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Thursday, February 18, 2010

Carnaval - Mardis Gras - Carnival 2010

February is the hottest month – the peak of summer - in the Southern Hemisphere. The rainy season usually starts in mid-December has just started in February with rainfall usually at night.

Carnaval ( Mardi Gras ) Carnival - the biggest fiesta of the year is upon us here in South America  February 13 to 17, 2010.  Commencing on the Saturday preceding Ash Wednesday, and culminating on Fat Tuesday ( Mardis Gras ) is a time of masquerade, excessive eating, drinking, music and dancing. Up all night, night after night. Dancing 'til dawn...then starting all over again at sunrise, with cerveza for breakfast.  It is on the Catholic calendar immediately preceding the 40 day period of Lent.  It's origin was to provide festivities and unrestrained indulgence to compensate for the abstention and penitence which follows. Carnival roots can be traced back to  Romans and Greeks who celebrated the rites of spring. Across Europe, including France, Spain and Portugal, people annually gave thanks by throwing parties, wearing masks and dancing in the streets.

In Ecuador the celebration's origin  stretches beyond Catholicism with a Huarangas Indian custom which celebrates the second moon of the year with a fiesta throwing flour, water, and flowers.  This has provided a distinct uniqueness to Carnival celebrations in Ecuador.  There continues to be a lot of water thrown, ( balloons, buckets, and hoses )   carioca ( a watery foam ) sprayed, and practical jokes played. 

It seems everyone has made a break for the beaches, and there isn't any accommodation available anywhere.  Homes and apartments are swelling with occupants.  Mattresses cover all the available floorspace, and still others swing in hammocks.  Those unable to find a roof to shelter them from any rain have camped out on the beaches.  During this long weekend social boundaries and ethnic and gender differences vanish as people have fun together. Aristocrats would dress up as commoners, men would cross-dress as women and the poor dress up as princes and princesses - social roles and class differences are expected to be forgotten once a year but only for the duration of the festival.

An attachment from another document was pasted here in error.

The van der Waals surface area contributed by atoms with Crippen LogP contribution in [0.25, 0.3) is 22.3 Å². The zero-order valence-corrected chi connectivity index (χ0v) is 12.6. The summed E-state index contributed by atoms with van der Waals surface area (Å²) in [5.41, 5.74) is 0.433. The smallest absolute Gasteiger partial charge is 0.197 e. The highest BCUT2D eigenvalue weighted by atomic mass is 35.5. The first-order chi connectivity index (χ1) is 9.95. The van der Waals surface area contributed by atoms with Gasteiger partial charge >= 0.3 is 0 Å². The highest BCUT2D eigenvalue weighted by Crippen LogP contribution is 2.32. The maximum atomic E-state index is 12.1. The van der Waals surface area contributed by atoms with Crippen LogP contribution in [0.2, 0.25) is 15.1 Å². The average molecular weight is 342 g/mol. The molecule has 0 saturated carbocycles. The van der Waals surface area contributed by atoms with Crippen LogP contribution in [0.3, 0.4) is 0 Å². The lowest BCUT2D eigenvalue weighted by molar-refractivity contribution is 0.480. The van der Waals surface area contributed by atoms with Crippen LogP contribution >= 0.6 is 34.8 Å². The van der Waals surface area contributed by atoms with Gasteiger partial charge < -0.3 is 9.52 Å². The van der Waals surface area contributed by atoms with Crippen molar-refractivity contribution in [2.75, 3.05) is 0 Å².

Carnaval celebrations are held all across South America with the world famous king of celebrations in Rio de Janeiro.  The Rio Carnaval is not only the biggest Carnival, it as also a benchmark against which every other carnival is compared and one of the most interesting artistic events on the Globe. Almost everyone has heard of the Rio Carnaval. Foreign visitors to it alone exceed 500,000 every year.

From a North American perspective we were puzzled by the lack of a formal or publicized schedule of events. But experience now shows the festivities are  grassroots originating from passionate and fun-loving folks. It does not depend on any authority or sponsor. It is free and everybody's  participation is welcome. 

If you might be considering visiting South America for Carnival  in the future,  you should book your accommodation well in advance.

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